Dr. Helena Slogar was desolate. Her darling, beloved Melissa was dead. It was all that dog’s fault. Balthazar stole Melissa’s teddy bear, Grogar, and then lost him forever. Poor Melissa had been so alone without Grogar that she tried to create a new companion. Brave, sweet Melissa, so independent! So determined to do things on her own, but alas—so young! So innocent! She had accidentally filled the room with poison gas and ran out of air. Dr. Slogar’s only consolation was the knowledge that darling Melissa was with her Grogar now, and her father, of course.
Dr. Slogar was alone now. The last of the Slogar family. She had no one to look after. She did, however, have a purpose. She was going to kill that dog. And claim his fortune, too.
It was not at all difficult to adopt the dog. There was no one left in the Blackwater family to take care of it, and the hound howled for hours every day. Even with the money—held in trust for the dog and overseen by the Blackwater family’s lawyers—there weren’t that many other applicants. Dr. Slogar played on her own loss. They were each the last surviving member of their great families, and she told the lawyers that she thought they might console each other. And then, she had a large house and gardens that would perhaps provide solace for the poor grieving beast as they did for her.
Once Dr. Slogar brought Balthazar home they settled into a routine of long walks in the village in the morning and late afternoon romps in the garden. Balthazar was malnourished and had an infected paw when Dr. Slogar received him, so she took him to the vet regularly for check-ups to ensure he recovered fully. She even bought a grand dog bed and had it installed in her own bedroom so that the dog wouldn’t feel so alone in the night, which was when it most often howled.
The villagers were touched. The vet held her in highest regard. When the Blackwater’s lawyers learned that the dog had ceased to howl in the night, they gladly reimbursed her for the costly dog bed. In fact, after several months the lawyers were so impressed with Dr. Slogar’s obvious devotion to the dog that they released the dog’s funds into her management. It was a large sum, to be sure, but Dr. Slogar was wealthy in her own right and the pittance they were paid to manage the money hardly compensated them for their time.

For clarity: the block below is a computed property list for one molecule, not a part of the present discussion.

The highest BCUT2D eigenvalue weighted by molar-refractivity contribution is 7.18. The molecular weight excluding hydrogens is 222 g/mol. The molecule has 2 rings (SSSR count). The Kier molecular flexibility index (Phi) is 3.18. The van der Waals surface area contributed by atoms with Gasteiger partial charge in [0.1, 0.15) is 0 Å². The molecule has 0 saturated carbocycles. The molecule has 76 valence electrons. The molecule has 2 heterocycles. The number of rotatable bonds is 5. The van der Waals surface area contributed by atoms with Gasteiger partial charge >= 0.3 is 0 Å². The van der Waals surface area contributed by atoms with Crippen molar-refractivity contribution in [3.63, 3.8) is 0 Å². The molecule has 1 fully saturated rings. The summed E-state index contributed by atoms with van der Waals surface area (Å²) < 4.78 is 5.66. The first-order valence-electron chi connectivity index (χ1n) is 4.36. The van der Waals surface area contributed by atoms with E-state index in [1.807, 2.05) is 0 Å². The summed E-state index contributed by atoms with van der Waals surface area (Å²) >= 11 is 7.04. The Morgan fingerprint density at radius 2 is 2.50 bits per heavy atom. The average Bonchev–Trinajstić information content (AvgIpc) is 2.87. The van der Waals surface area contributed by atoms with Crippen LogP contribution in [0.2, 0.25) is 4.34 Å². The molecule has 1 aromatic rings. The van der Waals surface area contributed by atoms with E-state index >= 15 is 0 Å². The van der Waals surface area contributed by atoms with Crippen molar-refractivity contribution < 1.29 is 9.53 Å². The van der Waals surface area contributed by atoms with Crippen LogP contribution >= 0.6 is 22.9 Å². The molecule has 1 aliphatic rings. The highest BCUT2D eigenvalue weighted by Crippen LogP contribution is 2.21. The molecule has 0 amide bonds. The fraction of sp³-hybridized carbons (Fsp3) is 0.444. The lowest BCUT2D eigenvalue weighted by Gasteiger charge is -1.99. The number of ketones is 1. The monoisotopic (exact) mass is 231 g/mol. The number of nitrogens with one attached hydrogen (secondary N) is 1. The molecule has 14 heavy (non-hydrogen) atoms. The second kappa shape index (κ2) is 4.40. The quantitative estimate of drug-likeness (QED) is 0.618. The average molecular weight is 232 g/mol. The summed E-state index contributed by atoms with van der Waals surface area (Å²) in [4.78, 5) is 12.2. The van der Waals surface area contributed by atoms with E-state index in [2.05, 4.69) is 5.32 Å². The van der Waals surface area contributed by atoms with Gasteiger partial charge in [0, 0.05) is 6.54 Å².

This suited Dr. Slogar’s plan exactly. There was a reason that Balthazar no longer howled in the evenings. She had taken to sharing her evening cocktail with him. Old Fashioneds, Manhattans, Whiskey Sours. Dr. Slogar had a fondness for rye, and by the time she had gained control of his money, so had the dog.
One evening—a year to the day of darling Melissa’s death, in fact—Dr. Slogar had an engagement in town that kept her away for the evening. When she came home in the early hours of the morning she found the empty whiskey bottle on the library floor and Balthazar dead next to it. He drank too much rye.
Dr. Slogar buried the dog in the family plot next to her darling Melissa on the very anniversary of her funeral. The village grieved for her. The vet sent her flowers, and the Blackwater family lawyers approved Dr. Slogar’s plan to use the dog’s funds to endow a foundation for scientifically minded young women like her darling Melissa. It was what Balthazar would have wanted.
Balthazar was the last of RB’s Blackwater family, so when I killed him off I ended the game. Now we tally the scores. Only dead characters’ points count toward the total, although in this case it doesn’t matter because Professor Slogar had 0 points anyway.
Lord Slogar -45
Professor Helena Slogar 0
Melissa Slogar -40
Elias E. Gorr -5
The Old Dam -25
Cousin Mordecai -10
Willem Stark -5
I’d like to say that I won because I had the last man standing, but of course this is Gloom, and that’s not how it works. We tied because we both ended up with -100 points. It could be worse. I could have lost. But it’s still a fairly unsatisfying ending. I feel rather gloomy about it.